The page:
The United Kingdom is the birthplace of some of the world's most prestigious car brands -- and some of the industry's greatest failures, such as Austin, DeLorean, Healey, Riley, MG Rover and Triumph.
After some difficult years and despite a looming recession, the United Kingdom's auto industry is on the rise. The brands leading the way -- Aston Martin, Bentley, Jaguar, Land Rover, Mini and Rolls-Royce -- no longer are in British hands, but they still produce nearly 100 percent of their vehicles in the United Kingdom.
Car buyers don't seem to mind that the brands' owners are based in Germany, Kuwait or India. Five of the six brands have achieved record sales since 2007.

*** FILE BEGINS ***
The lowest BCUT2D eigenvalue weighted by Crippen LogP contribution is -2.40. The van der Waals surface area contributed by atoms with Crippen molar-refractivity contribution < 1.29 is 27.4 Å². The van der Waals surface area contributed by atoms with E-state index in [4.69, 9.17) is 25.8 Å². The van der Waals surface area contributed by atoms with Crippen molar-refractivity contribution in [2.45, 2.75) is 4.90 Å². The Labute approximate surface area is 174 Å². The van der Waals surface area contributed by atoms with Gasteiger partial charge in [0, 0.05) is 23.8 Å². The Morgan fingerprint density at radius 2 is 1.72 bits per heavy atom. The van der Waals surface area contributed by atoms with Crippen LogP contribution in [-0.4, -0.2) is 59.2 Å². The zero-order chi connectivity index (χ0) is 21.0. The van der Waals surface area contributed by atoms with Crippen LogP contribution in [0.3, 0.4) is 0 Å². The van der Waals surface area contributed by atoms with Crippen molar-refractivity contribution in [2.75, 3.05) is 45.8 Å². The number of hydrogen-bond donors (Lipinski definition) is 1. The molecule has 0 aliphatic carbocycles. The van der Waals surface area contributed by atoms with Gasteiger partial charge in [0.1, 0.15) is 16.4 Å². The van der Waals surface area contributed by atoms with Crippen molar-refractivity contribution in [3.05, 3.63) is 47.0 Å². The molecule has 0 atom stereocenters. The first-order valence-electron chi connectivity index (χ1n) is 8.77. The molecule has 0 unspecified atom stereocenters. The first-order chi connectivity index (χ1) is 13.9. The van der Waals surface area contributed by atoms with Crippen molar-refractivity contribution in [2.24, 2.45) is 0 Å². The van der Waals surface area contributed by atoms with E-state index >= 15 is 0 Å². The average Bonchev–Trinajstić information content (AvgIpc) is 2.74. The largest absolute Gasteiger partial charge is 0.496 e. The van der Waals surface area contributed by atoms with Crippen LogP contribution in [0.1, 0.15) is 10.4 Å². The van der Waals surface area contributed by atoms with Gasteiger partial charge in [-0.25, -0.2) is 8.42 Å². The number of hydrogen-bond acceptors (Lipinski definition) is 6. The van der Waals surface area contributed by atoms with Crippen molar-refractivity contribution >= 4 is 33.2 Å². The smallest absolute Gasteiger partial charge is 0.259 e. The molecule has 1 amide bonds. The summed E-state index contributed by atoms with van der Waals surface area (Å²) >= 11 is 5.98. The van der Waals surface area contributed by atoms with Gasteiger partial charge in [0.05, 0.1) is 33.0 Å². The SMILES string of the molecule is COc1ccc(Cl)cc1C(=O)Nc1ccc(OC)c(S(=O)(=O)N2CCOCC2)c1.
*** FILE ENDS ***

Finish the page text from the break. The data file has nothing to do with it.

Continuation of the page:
Mini and Rolls-Royce reported record global sales in 2011. By 2015, Jaguar Land Rover wants to increase its yearly deliveries to 300,000 units, from 274,460 in 2011. Bentley aims to double its sales to 15,000 vehicles with its current model line.
"The British car industry is experiencing a real renaissance because of a focus on British automotive culture, design, sportiness and a premium-luxury positioning," said former Porsche sales boss Klaus Berning.
In London, one might believe British cars rule the high-end auto world. That is not the case. The United Kingdom's six main premium players accounted for combined sales of a little more than 574,000 vehicles last year. By comparison, Mercedes-Benz sold 1.2 million vehicles in 2011.
"But still, the British brands' revival is remarkable," said Berning, now a consultant.